Two muscle groups that are overlooked in training
How many people are looking to maximize his or her squat and bench? I think that’s about every single person out there. Let me explain to you two of the most important muscle groups that are overlooked in training: legs and back. I promise there’s a correlation here.
Let’s start with our legs. I’m sure you’ve heard of the principal sport specificity: in order to get better at your sport you need to play your sport. The same theory goes with weight lifting. If you want to get a stronger bench press, then you need to do more presses! It’s not rocket science, but then again, it kind of is. Follow me for a second. Have you ever seen a gigantic Redwood tree with a teensy, weensy trunk for its support base? I don’t think so. Redwood trees have bases that are thick, strong, and sturdy. The same biological principal takes place with the human body. Do you think your body will naturally support a larger upper frame if the lower frame is small and too fragile? Exactly, no way, Jose! You’ll be setting yourself up for compensation injuries. In other words, in order to get a stronger upper body, you need to train your lower body more. I suggest for all my athletes at ShowUp Fitness to train their legs twice as much as their upper body. Remember, the wider and stronger the base is, the stronger and bigger the whole entire body will become. This translates into a bigger and better bench press.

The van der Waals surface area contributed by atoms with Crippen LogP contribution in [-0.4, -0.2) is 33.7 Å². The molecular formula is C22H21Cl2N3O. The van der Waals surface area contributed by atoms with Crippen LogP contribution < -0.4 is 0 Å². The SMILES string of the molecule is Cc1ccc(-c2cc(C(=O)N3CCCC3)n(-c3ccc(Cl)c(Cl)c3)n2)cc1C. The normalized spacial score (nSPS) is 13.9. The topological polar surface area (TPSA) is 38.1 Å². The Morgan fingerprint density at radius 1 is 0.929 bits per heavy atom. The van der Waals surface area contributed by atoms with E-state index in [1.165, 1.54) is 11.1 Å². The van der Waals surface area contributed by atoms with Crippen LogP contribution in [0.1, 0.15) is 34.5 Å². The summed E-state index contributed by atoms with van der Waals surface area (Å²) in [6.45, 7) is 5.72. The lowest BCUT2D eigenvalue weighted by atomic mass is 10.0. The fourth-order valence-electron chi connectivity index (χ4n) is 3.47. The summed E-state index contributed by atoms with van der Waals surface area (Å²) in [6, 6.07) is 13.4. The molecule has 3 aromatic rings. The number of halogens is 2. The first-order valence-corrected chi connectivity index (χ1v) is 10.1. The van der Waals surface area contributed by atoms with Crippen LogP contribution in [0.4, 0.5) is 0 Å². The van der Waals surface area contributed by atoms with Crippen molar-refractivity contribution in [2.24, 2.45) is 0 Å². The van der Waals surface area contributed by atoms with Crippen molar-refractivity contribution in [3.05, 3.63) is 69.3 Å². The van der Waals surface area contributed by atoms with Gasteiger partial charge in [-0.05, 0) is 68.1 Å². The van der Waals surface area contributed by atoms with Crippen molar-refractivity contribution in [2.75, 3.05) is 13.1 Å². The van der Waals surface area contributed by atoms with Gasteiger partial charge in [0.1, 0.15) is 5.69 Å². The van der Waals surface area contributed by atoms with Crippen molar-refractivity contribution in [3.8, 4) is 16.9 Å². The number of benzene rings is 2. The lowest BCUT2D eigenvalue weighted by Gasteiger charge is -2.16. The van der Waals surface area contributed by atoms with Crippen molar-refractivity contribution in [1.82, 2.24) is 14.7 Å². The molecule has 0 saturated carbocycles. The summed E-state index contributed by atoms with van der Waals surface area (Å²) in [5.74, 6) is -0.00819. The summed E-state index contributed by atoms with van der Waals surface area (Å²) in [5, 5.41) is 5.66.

Now, let’s take a look at the back, aka, latissimus dorsi (lats). We are a nation that’s obsessed with the bench press; I agree, it’s a staple for sports performance, but the average person isn’t taking a holistic approach when it comes to training the chest. We think like cavemen, “Me want stronger chest, me bench press lots of weight.” Yes, this idea would fall into the category of sport specificity, but when we take the example of the Redwood tree and a strong support base, what is our support base during the bench press? The back! If we strengthen the lats and add some size to our backside, it will transfer into anterior pressing strength and power. Additionally, if you are benching properly (elbows at 8 and 4 and squeezing your middle back on the way down) you’ll be engaging the back during your benching exercises. Here’s an easy to understand this: think about how you would push a bully. Your elbows would not be flared up with your arms parallel to the ground because that’s weaksauce. Instead, your elbows would be tucked in, strong and stable, right by your side, awesomesauce.
Here’s the bottom line: If you want to become a functionally strong and powerful athlete, you need to train your legs and back. Try this program for the next month and watch your size and bench press shoot through the roof! Add in another chest and shoulder workout to make it complete.
Day 1: Legs and Back
Day 2: Chest & Shoulders
Day 3: Legs and Back
Day 4: Chest & Shoulders
Day 5: Legs and Back
Day 6 & 7: Rest / Cardio / Flexibility
Legs and Back workout:
Super Set 1: Squats & Pull-ups. 3 sets of 6 reps (heavier weight), resting 90 seconds between each SS
Super Set 2: Deadlifts & Cable Rows. 3 sets of 8 reps (moderate weight), resting 1 minute
Super Set 3: Bulgarian Split Squat & Bent over rows. 3 sets of 10 (light weight) resting 30 seconds
End with 1 set of 30 total lunges and max pull-ups.
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